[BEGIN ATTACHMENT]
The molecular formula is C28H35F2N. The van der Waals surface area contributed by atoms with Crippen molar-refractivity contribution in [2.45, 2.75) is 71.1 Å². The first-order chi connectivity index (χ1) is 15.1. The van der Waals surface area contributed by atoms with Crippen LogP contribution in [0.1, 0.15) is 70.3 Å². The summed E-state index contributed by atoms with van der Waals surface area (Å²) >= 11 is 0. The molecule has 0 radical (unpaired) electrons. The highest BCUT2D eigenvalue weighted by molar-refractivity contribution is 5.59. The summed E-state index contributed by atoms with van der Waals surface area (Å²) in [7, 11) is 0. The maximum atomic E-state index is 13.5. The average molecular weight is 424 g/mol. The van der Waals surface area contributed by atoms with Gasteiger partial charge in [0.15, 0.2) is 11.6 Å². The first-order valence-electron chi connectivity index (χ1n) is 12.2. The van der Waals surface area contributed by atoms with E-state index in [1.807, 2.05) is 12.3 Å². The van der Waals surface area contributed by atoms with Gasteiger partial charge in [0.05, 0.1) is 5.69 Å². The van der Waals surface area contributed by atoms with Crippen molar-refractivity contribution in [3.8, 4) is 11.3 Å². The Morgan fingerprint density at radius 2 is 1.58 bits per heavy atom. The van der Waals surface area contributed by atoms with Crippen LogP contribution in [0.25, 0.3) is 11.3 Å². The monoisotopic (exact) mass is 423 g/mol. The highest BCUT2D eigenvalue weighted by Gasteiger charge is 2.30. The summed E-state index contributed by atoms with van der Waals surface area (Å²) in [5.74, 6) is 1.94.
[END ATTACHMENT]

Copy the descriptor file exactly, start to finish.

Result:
The molecular formula is C28H35F2N. The van der Waals surface area contributed by atoms with Crippen molar-refractivity contribution in [2.45, 2.75) is 71.1 Å². The first-order chi connectivity index (χ1) is 15.1. The van der Waals surface area contributed by atoms with Crippen LogP contribution in [0.1, 0.15) is 70.3 Å². The summed E-state index contributed by atoms with van der Waals surface area (Å²) >= 11 is 0. The molecule has 0 radical (unpaired) electrons. The highest BCUT2D eigenvalue weighted by molar-refractivity contribution is 5.59. The summed E-state index contributed by atoms with van der Waals surface area (Å²) in [7, 11) is 0. The maximum atomic E-state index is 13.5. The average molecular weight is 424 g/mol. The van der Waals surface area contributed by atoms with Gasteiger partial charge in [0.15, 0.2) is 11.6 Å². The first-order valence-electron chi connectivity index (χ1n) is 12.2. The van der Waals surface area contributed by atoms with E-state index in [1.807, 2.05) is 12.3 Å². The van der Waals surface area contributed by atoms with Gasteiger partial charge in [0.05, 0.1) is 5.69 Å². The van der Waals surface area contributed by atoms with Crippen molar-refractivity contribution in [3.8, 4) is 11.3 Å². The Morgan fingerprint density at radius 2 is 1.58 bits per heavy atom. The van der Waals surface area contributed by atoms with Crippen LogP contribution in [0.25, 0.3) is 11.3 Å². The monoisotopic (exact) mass is 423 g/mol. The highest BCUT2D eigenvalue weighted by Gasteiger charge is 2.30. The summed E-state index contributed by atoms with van der Waals surface area (Å²) in [5.74, 6) is 1.94.